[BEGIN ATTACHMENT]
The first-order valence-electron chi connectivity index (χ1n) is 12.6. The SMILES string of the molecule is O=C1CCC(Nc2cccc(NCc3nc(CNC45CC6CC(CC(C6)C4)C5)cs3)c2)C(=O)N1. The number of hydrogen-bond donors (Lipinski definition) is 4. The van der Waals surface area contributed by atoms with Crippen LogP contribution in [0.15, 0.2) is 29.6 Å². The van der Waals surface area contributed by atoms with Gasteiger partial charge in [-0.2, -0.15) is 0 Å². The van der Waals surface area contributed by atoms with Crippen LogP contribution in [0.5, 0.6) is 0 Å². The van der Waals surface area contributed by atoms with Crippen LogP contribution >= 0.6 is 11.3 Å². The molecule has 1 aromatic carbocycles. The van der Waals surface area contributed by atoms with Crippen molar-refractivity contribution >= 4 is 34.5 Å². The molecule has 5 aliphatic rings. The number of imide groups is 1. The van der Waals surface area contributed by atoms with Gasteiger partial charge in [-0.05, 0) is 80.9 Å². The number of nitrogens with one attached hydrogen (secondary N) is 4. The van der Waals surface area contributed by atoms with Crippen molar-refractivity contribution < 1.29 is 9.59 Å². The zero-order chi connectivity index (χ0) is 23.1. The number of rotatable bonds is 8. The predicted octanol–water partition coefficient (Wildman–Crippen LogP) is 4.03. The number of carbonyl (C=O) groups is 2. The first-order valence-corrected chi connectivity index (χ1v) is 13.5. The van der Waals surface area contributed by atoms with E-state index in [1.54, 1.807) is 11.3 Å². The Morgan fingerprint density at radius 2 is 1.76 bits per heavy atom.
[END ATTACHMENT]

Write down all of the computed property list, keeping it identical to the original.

The first-order valence-electron chi connectivity index (χ1n) is 12.6. The SMILES string of the molecule is O=C1CCC(Nc2cccc(NCc3nc(CNC45CC6CC(CC(C6)C4)C5)cs3)c2)C(=O)N1. The number of hydrogen-bond donors (Lipinski definition) is 4. The van der Waals surface area contributed by atoms with Crippen LogP contribution in [0.15, 0.2) is 29.6 Å². The van der Waals surface area contributed by atoms with Gasteiger partial charge in [-0.2, -0.15) is 0 Å². The van der Waals surface area contributed by atoms with Crippen LogP contribution in [0.5, 0.6) is 0 Å². The van der Waals surface area contributed by atoms with Crippen LogP contribution >= 0.6 is 11.3 Å². The molecule has 1 aromatic carbocycles. The van der Waals surface area contributed by atoms with Crippen molar-refractivity contribution >= 4 is 34.5 Å². The molecule has 5 aliphatic rings. The number of imide groups is 1. The van der Waals surface area contributed by atoms with Gasteiger partial charge in [-0.05, 0) is 80.9 Å². The number of nitrogens with one attached hydrogen (secondary N) is 4. The van der Waals surface area contributed by atoms with Crippen molar-refractivity contribution < 1.29 is 9.59 Å². The zero-order chi connectivity index (χ0) is 23.1. The number of rotatable bonds is 8. The predicted octanol–water partition coefficient (Wildman–Crippen LogP) is 4.03. The number of carbonyl (C=O) groups is 2. The first-order valence-corrected chi connectivity index (χ1v) is 13.5. The van der Waals surface area contributed by atoms with E-state index in [1.54, 1.807) is 11.3 Å². The Morgan fingerprint density at radius 2 is 1.76 bits per heavy atom.